Beyond his ability to thrive in the CBD, Dally won FASA’s Franchisee of the Year award because he designed and implemented systems that have since been applied across the franchise group, and also because of his close relationship with the franchisor.
He has worked within the Dorego’s framework for 14 years, and during that time he has gone from perfecting old systems to implementing new ones. “My systems work for me, so why shouldn’t they work for others?” he asks. Dally’s successful systems have formed the basis for the group’s guides.
“We all need to keep learning, every day. You also need to be open to change, as the market determines how you run your store. We are adjusting our systems constantly – but they form a strong framework to start from, and let’s face it, when you’ve invested money in a business, you need to make it work. Procedures and systems keep things organised and running smoothly, and they provide solutions for problems.”
As a multiple store owner, Dally also recognises the need for all his own stores to operate along the same principles. “My procedures might change slightly from store to store, but my principles stay the same: quality, cleanliness, reliability, maintenance and a focus on sales are paramount.”
“My stores are only as successful as the calibre of staff I hire. Even though I visit my stores every day and I am hands-on, I cannot be everywhere at once. I rely on my people,” says Dally.
Dorego’s has a franchise-set guide for interviewing and hiring staff, which Dally adheres to, but he also believes in getting his existing staff involved in new hires. “My four operational managers who oversee the stores are involved in the hiring of new store managers. It is essential that they all get along and communicate well. Similarly, my managers are involved in hiring individual store staff. The more input the better.
“I expect my staff to have strong communication skills and to be friendly. Experience is far less important than good interpersonal skills. We can train people in our philosophy, brand structure and systems, but we need someone with a good personality as a base to work from.”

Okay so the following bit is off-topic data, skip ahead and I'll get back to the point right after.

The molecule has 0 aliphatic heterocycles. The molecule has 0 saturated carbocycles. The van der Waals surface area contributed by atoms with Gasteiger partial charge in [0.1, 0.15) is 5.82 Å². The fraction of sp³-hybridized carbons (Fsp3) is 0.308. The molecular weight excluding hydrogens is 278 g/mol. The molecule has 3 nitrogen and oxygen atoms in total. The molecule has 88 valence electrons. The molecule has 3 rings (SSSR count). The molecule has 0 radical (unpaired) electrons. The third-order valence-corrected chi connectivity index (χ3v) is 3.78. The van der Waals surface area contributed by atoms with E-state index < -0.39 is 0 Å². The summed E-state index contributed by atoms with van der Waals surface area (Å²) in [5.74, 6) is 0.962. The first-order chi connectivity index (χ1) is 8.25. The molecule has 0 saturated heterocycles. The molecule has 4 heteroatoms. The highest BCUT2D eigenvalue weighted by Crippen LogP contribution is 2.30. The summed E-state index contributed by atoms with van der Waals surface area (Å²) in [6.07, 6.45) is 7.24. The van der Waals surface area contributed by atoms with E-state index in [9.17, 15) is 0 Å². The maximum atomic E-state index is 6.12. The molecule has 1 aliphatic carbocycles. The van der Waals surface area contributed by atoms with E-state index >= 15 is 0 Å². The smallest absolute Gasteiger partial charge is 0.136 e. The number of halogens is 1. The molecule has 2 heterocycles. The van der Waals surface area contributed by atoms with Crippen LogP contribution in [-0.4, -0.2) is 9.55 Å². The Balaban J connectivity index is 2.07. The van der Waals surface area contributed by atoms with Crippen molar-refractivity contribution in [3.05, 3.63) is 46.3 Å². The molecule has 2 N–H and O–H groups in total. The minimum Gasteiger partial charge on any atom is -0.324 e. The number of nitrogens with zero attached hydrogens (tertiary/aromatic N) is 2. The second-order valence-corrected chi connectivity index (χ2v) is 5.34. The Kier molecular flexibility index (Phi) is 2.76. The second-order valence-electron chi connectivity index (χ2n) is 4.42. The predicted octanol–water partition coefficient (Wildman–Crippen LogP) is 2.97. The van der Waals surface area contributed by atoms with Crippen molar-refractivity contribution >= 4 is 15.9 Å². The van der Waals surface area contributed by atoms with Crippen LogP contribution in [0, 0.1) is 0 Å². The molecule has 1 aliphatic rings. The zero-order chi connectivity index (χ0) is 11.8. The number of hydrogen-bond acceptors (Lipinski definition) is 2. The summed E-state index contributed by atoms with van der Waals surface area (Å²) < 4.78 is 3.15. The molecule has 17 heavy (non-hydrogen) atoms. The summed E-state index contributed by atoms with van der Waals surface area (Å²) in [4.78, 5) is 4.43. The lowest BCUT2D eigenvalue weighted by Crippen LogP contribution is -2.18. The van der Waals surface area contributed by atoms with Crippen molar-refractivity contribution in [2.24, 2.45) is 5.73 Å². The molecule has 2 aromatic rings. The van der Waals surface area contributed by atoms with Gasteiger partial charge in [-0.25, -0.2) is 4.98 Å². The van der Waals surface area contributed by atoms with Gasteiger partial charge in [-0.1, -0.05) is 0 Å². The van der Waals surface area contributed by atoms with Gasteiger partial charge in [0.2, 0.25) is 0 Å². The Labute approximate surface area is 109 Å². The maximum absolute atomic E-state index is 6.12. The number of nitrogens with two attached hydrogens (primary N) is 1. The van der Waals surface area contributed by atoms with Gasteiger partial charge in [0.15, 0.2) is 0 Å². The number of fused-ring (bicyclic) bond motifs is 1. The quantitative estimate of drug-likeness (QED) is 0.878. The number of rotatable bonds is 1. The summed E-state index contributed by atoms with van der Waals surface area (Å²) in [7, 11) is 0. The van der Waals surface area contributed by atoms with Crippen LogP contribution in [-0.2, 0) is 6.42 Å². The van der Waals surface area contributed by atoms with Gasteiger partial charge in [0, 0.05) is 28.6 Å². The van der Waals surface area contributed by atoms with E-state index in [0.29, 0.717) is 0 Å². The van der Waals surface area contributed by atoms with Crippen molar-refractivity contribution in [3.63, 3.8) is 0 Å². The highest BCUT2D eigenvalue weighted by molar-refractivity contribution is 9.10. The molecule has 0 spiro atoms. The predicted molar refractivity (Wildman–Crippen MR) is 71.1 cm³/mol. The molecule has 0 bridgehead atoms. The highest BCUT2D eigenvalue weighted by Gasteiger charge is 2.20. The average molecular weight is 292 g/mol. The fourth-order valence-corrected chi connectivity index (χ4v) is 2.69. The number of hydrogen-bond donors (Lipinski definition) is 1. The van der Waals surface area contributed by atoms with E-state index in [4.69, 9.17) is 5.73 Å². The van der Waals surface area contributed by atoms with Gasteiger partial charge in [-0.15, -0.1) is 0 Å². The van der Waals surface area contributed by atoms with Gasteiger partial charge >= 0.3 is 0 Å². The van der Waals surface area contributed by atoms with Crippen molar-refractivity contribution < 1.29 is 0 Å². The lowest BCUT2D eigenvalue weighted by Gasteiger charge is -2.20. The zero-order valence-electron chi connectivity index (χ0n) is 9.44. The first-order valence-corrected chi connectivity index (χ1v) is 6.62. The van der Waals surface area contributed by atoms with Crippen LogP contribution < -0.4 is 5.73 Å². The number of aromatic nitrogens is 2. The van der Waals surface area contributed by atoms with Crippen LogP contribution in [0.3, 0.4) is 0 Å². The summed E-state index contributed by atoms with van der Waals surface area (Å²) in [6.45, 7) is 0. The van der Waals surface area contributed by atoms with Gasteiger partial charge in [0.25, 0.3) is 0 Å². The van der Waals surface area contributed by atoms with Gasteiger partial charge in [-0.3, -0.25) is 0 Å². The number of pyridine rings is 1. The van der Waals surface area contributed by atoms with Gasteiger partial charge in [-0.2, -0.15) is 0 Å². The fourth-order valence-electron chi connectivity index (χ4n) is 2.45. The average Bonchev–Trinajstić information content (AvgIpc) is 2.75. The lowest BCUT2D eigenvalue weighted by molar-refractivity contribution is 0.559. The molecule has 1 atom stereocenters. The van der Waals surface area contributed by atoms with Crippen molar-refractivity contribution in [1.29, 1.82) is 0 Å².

Dally is also a strong believer in getting opinions from staff before making any decisions. “We recently changed a few items on the menu based on the interaction between staff and customers,” he reveals. “They are in constant contact and it would be foolish of me not to ask for their input.”
Simply communicating with your staff is not enough though. “I care about the business and am willing to get my hands dirty, from flipping burgers to mopping floors to doing the paperwork. I lead by example. I don’t expect my staff to do something I’m not willing to do, and I show them what I consider to be the right way of doing things,” says Dally. “The right attitude is vitally important. A business cannot run by itself. It takes hard work and dedication from everyone involved.”
- Joe Dorego opened the first Captain Dorego’s in Cape Town in the early 70s.
- After a successful period the Cape Town operation was sold to Major Foods, and later to Inter-leisure. However, stores in Bloemfontein remained independent.
- In 1996 the brand was taken over by Carlos Nunes and in 2005 franchisees Gerald and Cedric Brown – who have been involved with the franchise since 1996 when they opened their first store in Kimberley – purchased the entire franchise operation.
- In 2005 Captain Dorego’s became Dorego’s, undergoing a massive rebranding.
- There are currently 72 stores in the chain, predominantly situated in the Free State and Northern Cape, although its Gauteng presence is growing.
Going The Extra Mile With Neil Robinson Of Relate Bracelets
In business, your offering is only as good as your relationships. Neil Robinson from Relate Bracelets explains how FedEx Express has helped the business grow into Africa and beyond.
- Who? Neil Robinson
- Company: Relate Bracelets
- Position: Managing Director
- Visit: relate.org.za
Neil Robinson, MD of Relate Bracelets understands the importance of business relationships. While Relate is a non-profit organisation, it is run like a business. It does not rely on donors, but instead produces and sells a product.